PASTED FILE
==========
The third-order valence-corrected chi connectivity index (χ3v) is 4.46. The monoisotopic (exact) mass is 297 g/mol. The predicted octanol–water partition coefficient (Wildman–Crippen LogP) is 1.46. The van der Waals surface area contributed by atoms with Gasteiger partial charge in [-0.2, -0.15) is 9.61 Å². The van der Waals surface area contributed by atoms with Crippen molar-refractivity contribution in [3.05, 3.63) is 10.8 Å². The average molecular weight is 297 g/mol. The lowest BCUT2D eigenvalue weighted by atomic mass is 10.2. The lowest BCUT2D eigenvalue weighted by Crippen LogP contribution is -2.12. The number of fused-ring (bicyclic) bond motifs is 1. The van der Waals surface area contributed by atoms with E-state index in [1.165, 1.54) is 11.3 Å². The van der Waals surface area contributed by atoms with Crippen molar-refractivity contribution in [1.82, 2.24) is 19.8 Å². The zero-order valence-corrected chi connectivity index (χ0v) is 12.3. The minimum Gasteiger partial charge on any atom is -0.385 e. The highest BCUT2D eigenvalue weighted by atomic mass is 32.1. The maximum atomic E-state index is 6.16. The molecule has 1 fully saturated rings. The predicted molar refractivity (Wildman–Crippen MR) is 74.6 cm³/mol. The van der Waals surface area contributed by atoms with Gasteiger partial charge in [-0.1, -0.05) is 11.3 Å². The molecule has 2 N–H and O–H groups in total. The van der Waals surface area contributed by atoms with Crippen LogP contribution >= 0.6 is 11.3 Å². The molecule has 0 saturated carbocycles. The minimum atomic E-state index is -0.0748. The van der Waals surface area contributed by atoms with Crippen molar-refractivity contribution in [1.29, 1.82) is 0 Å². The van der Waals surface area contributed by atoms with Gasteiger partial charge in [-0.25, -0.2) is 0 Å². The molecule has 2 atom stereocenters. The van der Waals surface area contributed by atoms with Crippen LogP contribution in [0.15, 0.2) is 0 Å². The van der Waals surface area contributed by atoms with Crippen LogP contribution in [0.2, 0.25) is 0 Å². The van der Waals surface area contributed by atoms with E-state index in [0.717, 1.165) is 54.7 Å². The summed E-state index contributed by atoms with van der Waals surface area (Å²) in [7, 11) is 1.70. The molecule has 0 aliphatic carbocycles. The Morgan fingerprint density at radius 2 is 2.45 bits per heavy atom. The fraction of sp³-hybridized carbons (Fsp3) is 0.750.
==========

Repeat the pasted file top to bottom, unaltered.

The third-order valence-corrected chi connectivity index (χ3v) is 4.46. The monoisotopic (exact) mass is 297 g/mol. The predicted octanol–water partition coefficient (Wildman–Crippen LogP) is 1.46. The van der Waals surface area contributed by atoms with Gasteiger partial charge in [-0.2, -0.15) is 9.61 Å². The van der Waals surface area contributed by atoms with Crippen molar-refractivity contribution in [3.05, 3.63) is 10.8 Å². The average molecular weight is 297 g/mol. The lowest BCUT2D eigenvalue weighted by atomic mass is 10.2. The lowest BCUT2D eigenvalue weighted by Crippen LogP contribution is -2.12. The number of fused-ring (bicyclic) bond motifs is 1. The van der Waals surface area contributed by atoms with E-state index in [1.165, 1.54) is 11.3 Å². The van der Waals surface area contributed by atoms with Crippen molar-refractivity contribution in [1.82, 2.24) is 19.8 Å². The zero-order valence-corrected chi connectivity index (χ0v) is 12.3. The minimum Gasteiger partial charge on any atom is -0.385 e. The highest BCUT2D eigenvalue weighted by atomic mass is 32.1. The maximum atomic E-state index is 6.16. The molecule has 1 fully saturated rings. The predicted molar refractivity (Wildman–Crippen MR) is 74.6 cm³/mol. The van der Waals surface area contributed by atoms with Gasteiger partial charge in [-0.1, -0.05) is 11.3 Å². The molecule has 2 N–H and O–H groups in total. The van der Waals surface area contributed by atoms with Crippen LogP contribution >= 0.6 is 11.3 Å². The molecule has 0 saturated carbocycles. The minimum atomic E-state index is -0.0748. The van der Waals surface area contributed by atoms with Crippen molar-refractivity contribution in [1.29, 1.82) is 0 Å². The van der Waals surface area contributed by atoms with Gasteiger partial charge in [-0.25, -0.2) is 0 Å². The molecule has 2 atom stereocenters. The van der Waals surface area contributed by atoms with Crippen LogP contribution in [0.15, 0.2) is 0 Å². The van der Waals surface area contributed by atoms with Crippen LogP contribution in [0.2, 0.25) is 0 Å². The van der Waals surface area contributed by atoms with E-state index in [0.717, 1.165) is 54.7 Å². The summed E-state index contributed by atoms with van der Waals surface area (Å²) in [7, 11) is 1.70. The molecule has 0 aliphatic carbocycles. The Morgan fingerprint density at radius 2 is 2.45 bits per heavy atom. The fraction of sp³-hybridized carbons (Fsp3) is 0.750.